tie-breakerThe New York Business Corporation Law offers the 50% shareholder of a close corporation two avenues to judicial dissolution: deadlock at the board or shareholder level or internal dissension under BCL § 1104, and oppressive actions by the directors or those in control of the corporation under BCL § 1104-a.

The 50% petitioner faces an important strategic decision whether to invoke one or the other (or both) of the statutes. That’s because § 1104-a — but not § 1104 — triggers the respondent’s elective right under BCL § 1118 to acquire the petitioner’s shares for fair value. As I’ve written previously, often a 50% petitioner may gain greater negotiating leverage by proceeding solely under § 1104 based on deadlock, thereby depriving the other 50% faction of a statutory buy-out opportunity.

I can only speculate whether a strategic decision of that sort was at work in Matter of Hudson (Pure Lime USA, Inc.), Short Form Order, Index No. 600127/16 [Sup Ct Nassau County June 16, 2016], in which Nassau County Commercial Division Justice Stephen A. Bucaria dismissed the 50% shareholders’ § 1104 dissolution petition that superficially asserted director deadlock, but where the governing shareholders agreement authorized one of the respondent’s designees on the four-member board to cast the deciding vote in case of a tie vote. How can there be deadlock, the winning argument went, when the parties had a tie-break provision specifically designed to avoid deadlock?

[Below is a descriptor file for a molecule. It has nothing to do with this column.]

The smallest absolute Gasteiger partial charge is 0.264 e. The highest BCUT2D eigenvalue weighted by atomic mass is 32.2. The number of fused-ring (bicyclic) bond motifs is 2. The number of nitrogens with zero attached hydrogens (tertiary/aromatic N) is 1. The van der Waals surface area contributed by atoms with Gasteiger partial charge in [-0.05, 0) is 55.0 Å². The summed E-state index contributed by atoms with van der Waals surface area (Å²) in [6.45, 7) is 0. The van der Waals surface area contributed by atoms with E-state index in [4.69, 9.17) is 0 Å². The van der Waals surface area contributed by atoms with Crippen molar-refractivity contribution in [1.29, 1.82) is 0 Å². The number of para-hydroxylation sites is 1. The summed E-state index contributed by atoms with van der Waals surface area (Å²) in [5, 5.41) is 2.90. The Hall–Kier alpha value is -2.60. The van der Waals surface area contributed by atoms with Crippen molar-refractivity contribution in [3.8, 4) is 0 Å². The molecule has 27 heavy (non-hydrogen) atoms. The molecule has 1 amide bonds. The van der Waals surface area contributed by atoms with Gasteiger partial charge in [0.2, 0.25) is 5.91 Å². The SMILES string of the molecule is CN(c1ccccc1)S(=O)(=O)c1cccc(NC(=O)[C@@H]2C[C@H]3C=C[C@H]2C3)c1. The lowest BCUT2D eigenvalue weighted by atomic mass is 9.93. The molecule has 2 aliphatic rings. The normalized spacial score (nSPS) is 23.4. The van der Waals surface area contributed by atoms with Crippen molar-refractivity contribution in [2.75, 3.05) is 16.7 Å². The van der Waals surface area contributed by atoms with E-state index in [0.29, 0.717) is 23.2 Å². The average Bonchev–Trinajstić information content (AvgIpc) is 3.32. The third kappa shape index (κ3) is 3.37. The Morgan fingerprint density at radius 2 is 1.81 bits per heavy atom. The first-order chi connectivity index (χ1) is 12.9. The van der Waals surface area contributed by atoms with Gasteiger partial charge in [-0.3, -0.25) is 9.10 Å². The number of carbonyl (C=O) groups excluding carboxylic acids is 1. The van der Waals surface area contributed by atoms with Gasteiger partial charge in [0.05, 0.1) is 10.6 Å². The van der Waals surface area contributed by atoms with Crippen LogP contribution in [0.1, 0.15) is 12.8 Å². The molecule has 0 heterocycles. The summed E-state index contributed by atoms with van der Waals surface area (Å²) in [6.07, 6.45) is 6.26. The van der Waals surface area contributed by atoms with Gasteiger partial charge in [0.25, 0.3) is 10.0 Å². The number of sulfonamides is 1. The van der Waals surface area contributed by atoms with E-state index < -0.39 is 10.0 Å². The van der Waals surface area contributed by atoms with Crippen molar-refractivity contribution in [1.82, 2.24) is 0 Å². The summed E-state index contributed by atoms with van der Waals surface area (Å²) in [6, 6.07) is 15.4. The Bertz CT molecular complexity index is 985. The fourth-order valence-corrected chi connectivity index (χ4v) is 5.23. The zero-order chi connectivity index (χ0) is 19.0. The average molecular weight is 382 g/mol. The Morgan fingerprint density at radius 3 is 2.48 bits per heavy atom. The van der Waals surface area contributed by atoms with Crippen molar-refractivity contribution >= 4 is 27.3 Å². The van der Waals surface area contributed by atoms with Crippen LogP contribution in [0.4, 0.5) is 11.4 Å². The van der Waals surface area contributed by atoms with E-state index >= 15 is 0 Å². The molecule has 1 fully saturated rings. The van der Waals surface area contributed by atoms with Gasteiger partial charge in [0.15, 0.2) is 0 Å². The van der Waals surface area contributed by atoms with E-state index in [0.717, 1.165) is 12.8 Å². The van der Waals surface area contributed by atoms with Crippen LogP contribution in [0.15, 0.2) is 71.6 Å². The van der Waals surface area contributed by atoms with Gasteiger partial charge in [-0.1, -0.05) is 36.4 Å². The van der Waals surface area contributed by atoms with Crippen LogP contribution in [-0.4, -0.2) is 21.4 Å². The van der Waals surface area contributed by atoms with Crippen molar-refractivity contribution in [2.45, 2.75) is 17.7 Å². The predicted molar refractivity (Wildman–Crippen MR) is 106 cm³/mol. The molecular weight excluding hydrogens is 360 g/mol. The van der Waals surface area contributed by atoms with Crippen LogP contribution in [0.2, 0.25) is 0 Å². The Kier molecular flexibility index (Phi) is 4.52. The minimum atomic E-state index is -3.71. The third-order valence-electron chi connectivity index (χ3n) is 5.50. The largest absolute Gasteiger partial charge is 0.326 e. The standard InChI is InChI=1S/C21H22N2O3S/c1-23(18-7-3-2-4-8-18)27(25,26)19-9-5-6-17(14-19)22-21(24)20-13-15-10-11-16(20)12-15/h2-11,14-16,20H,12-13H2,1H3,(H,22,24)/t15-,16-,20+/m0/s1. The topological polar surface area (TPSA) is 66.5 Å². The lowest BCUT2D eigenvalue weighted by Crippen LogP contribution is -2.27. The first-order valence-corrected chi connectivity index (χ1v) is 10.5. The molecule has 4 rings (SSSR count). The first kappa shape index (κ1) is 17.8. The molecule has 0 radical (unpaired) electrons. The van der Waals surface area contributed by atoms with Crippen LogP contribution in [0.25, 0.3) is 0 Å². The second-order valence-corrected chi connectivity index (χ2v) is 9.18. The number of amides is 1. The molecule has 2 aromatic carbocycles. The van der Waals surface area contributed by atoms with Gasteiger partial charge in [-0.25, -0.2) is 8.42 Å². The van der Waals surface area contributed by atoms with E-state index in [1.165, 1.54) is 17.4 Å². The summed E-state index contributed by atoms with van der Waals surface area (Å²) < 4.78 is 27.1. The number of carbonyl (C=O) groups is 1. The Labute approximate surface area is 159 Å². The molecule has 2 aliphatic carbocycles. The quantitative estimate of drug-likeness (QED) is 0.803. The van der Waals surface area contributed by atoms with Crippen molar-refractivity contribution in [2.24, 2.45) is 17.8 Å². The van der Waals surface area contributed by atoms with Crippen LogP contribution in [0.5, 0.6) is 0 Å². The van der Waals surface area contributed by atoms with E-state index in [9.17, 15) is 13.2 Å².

The company at the center of the dispute, known as Pure Lime USA, Inc., is owned 50% by the petitioners Diane and Stuart Hudson and 50% by a Danish company known as Pure Lime APS which designs and manufactures active and fitness clothing for women and girls, which is then marketed and sold by Pure Lime USA in the United States.

Under their 2009 shareholders agreement, the Hudsons as salaried officers ran the operations of Pure Lime USA under the supervision of a four-member board consisting of the two Hudsons plus two designees of Pure Lime APS, one of whom was designated Chairman. The agreement provided “[i]n case of a tie vote, the Chairman shall cast the deciding vote.”

In September 2015, the Hudsons filed a shareholders derivative action against Pure Lime APS and its designees on the Pure Lime USA board, accusing them of diverting profit from Pure Lime USA to Pure Lime APS through various means in breach of contract and fiduciary duty, and failing to pay Pure Lime USA’s salaries and creditors. In January 2016, Justice Bucaria dismissed some of the claims as non-viable and granted the Hudsons leave to file an amended complaint as to others (read decision here).

That same month, the Hudsons filed a separate petition to dissolve Pure Lime USA based on deadlock under § 1104 (read petition here). The petition alleged most if not all of the same grievances alleged in the derivative action, and although it included rote allegations of deadlock, it failed to identify a single instance of an actual deadlock involving a board vote.

The respondents moved to dismiss the petition, arguing primarily that the shareholders agreement’s tie-break provision prevented the possibility of deadlock under § 1104.